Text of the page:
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  12. As the end of 2020 fast approach’s ( thank God !! ) I thought I would do a quick update the on progress of the Fordson since my last post..... ZERO!!!!!!!!!! ......... the down side of working on your driveway , bad weather and short winter evenings coupled together with work being busy, lockdowns, COVID and isolation... the project has currently stalled for the moment but will resume when the weather improves or if I win the lotto and buy a massive fully equipped workshop!! I know we’re all in the same boat and it’s been a testing year for everyone but look on the bright side, the evenings are getting lighter ( slowly ) 2021 🤞will be a cracking year for military vehicle shows and hopefully we might get to go on holiday without wearing a Hazmat suit 🤨 Some of you might remember the temporary garage I put up to work on the truck needless to say the wife was less than impressed but it served its purpose. Fast forward a few months and this is how it looked this morning!! Storm Bella clearly sided with my wife and didn’t like it either, despite being tied to the truck and 2 old batteries securing the legs it didn’t stand a chance.... And just to add insult to injury my wife sticks her head out the window, smiles and utters those words “ is it broken “ As you can imagine the reply can’t be posted on this blog 😬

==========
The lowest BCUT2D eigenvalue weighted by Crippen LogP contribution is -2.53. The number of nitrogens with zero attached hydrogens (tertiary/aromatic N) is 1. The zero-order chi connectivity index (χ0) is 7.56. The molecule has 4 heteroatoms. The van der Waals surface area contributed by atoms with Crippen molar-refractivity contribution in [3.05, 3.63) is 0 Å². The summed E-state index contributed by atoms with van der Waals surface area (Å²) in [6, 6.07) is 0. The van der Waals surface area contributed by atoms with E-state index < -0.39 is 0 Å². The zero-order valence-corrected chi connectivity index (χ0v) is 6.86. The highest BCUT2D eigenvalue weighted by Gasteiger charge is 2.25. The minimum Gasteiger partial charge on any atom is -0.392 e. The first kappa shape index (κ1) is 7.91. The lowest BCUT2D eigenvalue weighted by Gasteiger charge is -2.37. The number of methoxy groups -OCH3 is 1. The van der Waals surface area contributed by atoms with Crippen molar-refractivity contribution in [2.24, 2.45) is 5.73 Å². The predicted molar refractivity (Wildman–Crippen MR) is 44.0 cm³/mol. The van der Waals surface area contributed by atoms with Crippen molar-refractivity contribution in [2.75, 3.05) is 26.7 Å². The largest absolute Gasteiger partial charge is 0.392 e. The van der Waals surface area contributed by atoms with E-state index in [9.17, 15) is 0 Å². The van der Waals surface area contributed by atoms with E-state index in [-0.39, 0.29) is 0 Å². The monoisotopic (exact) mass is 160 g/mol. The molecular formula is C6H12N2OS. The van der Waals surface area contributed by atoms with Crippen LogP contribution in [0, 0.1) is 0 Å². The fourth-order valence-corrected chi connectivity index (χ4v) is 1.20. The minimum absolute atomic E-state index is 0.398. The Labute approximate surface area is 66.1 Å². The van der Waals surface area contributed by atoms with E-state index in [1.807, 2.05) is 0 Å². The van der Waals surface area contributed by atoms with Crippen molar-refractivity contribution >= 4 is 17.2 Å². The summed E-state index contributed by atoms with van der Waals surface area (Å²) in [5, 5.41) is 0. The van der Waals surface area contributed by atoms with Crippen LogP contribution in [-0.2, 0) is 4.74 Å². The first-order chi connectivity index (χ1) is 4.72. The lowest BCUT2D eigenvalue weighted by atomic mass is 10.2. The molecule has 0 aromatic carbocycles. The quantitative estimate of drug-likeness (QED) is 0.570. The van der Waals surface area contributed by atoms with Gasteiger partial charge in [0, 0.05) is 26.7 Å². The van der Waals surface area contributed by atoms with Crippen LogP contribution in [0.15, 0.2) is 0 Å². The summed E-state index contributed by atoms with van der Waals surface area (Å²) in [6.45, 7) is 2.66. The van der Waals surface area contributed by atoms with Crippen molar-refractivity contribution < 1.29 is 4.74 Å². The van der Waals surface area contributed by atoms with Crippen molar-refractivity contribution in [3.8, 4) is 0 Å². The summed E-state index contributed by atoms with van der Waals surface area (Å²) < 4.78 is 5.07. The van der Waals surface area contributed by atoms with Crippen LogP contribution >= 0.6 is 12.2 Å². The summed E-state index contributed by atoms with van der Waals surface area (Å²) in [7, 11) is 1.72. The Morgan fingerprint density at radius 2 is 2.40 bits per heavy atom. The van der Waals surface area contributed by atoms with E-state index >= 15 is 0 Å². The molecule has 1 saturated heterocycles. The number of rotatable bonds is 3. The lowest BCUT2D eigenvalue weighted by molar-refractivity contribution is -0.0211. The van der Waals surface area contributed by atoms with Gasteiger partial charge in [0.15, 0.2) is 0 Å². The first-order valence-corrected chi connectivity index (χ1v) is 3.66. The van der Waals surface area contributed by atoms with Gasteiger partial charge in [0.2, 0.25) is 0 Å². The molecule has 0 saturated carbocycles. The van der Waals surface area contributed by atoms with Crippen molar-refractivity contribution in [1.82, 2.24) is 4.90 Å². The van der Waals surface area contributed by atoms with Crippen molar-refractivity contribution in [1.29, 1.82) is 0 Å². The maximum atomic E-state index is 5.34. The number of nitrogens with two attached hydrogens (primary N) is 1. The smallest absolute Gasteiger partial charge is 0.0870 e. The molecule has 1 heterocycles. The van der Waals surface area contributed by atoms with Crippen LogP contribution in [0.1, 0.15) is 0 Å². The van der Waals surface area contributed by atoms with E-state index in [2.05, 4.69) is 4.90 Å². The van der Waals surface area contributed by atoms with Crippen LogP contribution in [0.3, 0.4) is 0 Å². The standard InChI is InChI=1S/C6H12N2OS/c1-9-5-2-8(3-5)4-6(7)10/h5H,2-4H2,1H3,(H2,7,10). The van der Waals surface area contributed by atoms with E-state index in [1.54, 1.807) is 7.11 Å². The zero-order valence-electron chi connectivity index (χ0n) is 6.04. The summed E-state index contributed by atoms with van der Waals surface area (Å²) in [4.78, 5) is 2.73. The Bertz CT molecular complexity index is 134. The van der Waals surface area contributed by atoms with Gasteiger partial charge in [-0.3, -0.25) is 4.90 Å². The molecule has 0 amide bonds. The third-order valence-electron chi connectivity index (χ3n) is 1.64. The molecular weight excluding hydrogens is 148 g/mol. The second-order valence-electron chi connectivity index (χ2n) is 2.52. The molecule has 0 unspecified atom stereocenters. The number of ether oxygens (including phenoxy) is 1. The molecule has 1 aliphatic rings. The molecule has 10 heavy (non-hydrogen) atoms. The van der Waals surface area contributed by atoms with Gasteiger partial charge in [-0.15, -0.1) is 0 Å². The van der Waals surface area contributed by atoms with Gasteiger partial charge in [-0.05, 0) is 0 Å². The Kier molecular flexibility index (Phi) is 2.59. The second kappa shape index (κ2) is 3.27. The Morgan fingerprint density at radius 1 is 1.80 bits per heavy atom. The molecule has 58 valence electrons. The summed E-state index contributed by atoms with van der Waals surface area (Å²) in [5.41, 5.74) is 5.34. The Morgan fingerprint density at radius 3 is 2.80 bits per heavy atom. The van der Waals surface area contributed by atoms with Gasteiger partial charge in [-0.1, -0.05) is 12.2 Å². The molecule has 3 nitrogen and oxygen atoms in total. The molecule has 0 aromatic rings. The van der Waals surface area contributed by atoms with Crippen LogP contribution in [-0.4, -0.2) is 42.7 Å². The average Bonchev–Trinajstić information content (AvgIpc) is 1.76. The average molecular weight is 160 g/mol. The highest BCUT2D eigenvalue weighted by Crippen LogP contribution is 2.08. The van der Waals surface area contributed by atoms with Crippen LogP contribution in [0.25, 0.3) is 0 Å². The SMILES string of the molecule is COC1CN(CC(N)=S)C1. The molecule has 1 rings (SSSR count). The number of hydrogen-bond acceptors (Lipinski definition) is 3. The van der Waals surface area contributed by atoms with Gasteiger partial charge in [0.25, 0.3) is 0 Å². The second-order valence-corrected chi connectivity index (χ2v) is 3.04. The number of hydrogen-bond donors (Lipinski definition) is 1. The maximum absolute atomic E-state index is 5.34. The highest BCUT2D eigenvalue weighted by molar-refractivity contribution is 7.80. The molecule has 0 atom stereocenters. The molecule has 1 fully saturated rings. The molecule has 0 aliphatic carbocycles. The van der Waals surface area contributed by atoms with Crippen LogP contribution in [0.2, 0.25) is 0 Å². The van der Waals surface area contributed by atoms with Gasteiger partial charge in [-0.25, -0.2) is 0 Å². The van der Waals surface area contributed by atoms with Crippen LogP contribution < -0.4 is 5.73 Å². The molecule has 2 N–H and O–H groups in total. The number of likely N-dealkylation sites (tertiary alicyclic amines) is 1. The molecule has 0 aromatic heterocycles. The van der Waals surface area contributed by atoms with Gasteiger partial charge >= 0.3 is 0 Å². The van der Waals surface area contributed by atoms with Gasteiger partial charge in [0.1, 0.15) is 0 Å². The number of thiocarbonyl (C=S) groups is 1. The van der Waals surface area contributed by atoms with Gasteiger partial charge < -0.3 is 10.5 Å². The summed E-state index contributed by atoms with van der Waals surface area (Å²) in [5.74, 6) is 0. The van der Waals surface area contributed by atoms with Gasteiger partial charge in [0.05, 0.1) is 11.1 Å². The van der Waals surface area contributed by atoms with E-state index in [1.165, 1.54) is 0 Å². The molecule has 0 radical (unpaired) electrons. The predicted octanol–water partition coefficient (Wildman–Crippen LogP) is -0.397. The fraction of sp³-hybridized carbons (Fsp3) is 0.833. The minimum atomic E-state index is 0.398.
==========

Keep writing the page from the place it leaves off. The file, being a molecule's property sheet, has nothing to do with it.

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  13. Sadly no parts or message were received from TI Engineering, so progress has been limited to making gaskets and fitting the cover plates to the cylinders. I was able to recover some of the original nuts but also had some N.O.S. which are slightly shorter in the hex but otherwise identical. The originals are mostly of the reduced size of Whitworth nuts, (one size smaller across flats) and finished with a single chamfer. Both short and long hex versions can be seen here, the originals are on the right. If anyone has a good source of these nuts in Whitworth sizes please shout ! A trial fitting of one of the curious inserts, which seal the valve chambers was also carried out. We have three still useable and five are on Mike Lewendon's job list for the New Year. Here's hoping for a better new year ! Tomo